Date of Award

Spring 2010

Project Type


Program or Major


Degree Name

Doctor of Philosophy

First Advisor

Barbara Houston


The purpose of this study was to consider the political dimensions of teachers' work through a conceptual comparison to the work of social activists. The author developed a four-part analysis of the work of activists through a reading of the social movement literature and compared that analysis to the work of teachers according to four contemporary approaches to teachers' work (neo-conservative, caring, contemporary liberal, and critical theory). The result was an integrated vision of teachers' work that brings together teachers' daily practices and their educational commitments around four dimensions of teachers work: social critique, identity formation/negotiation, affiliation, and institutional change. The author also identifies and integrates the voices of teachers at the grassroots level into this holistic model of teachers' work as part of a discussion of its strengths and possible uses for educators and teacher educators.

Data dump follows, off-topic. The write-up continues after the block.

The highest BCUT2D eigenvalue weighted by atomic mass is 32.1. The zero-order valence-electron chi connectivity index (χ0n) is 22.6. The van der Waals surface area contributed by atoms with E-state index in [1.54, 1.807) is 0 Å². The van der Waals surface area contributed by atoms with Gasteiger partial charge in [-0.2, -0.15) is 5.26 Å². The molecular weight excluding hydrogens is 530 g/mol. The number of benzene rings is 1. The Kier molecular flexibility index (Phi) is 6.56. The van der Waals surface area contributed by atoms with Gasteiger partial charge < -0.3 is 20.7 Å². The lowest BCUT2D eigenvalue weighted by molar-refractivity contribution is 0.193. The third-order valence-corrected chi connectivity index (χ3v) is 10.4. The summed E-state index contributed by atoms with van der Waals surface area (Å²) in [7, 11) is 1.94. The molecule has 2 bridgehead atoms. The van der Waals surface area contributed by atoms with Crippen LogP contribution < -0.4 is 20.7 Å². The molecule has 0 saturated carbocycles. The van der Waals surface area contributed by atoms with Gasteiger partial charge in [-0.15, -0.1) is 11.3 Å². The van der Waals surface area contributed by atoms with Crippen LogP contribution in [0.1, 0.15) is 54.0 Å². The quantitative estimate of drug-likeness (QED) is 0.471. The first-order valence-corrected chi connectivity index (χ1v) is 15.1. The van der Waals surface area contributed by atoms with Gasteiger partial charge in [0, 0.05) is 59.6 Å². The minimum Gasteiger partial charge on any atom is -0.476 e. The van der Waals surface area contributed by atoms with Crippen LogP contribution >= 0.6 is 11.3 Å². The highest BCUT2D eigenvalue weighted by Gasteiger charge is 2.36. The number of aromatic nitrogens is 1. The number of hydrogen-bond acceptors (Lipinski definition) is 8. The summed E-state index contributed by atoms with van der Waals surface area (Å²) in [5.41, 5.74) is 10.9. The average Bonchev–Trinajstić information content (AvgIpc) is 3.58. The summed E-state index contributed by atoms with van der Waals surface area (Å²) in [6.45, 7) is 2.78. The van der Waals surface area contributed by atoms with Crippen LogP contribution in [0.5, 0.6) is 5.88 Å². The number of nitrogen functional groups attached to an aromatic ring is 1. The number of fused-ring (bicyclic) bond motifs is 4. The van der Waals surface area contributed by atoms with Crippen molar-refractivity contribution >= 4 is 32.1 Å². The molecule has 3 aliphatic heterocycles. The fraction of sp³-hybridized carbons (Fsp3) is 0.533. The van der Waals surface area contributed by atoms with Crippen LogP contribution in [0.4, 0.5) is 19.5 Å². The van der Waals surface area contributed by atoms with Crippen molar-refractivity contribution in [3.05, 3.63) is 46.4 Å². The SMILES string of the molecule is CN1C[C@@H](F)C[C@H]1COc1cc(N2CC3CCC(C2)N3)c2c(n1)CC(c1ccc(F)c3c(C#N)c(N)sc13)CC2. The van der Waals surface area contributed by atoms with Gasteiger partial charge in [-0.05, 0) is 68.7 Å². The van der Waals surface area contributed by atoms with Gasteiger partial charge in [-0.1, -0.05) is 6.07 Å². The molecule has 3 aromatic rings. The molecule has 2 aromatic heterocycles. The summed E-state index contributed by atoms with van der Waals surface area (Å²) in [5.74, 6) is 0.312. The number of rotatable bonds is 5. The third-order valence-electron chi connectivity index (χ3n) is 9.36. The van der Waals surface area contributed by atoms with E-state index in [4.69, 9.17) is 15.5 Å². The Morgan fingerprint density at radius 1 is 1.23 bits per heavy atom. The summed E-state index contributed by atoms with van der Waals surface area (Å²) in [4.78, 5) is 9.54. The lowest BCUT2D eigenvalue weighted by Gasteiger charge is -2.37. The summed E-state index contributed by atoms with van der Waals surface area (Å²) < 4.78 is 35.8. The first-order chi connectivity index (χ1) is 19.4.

This study demonstrates that, regardless of their educational approach, the work of teachers forms an inevitable political grounding for teaching and learning. An understanding of the work of social critique helps focus the work of teachers and schools on issues of broad social importance. Identity work connects curriculum, pedagogy, and school structures to the self-understanding of individual teachers and to students' experience in the various social groupings that shape their schooling. Affiliation helps educators focus on the complex connections and relationships that enable groups within schools to raise questions and challenge commonly held assumptions. Institutional change work, guided by this understanding of activism, becomes a dynamic series of actions that allocates social and material resources within the school setting. Taken together, these forms of work encompass nearly every activity in which teachers and school administrators engage. Clarity about the purposes and intersections of these dimensions of work can serve to focus human, material, and conceptual resources on the most critical aspects of schooling.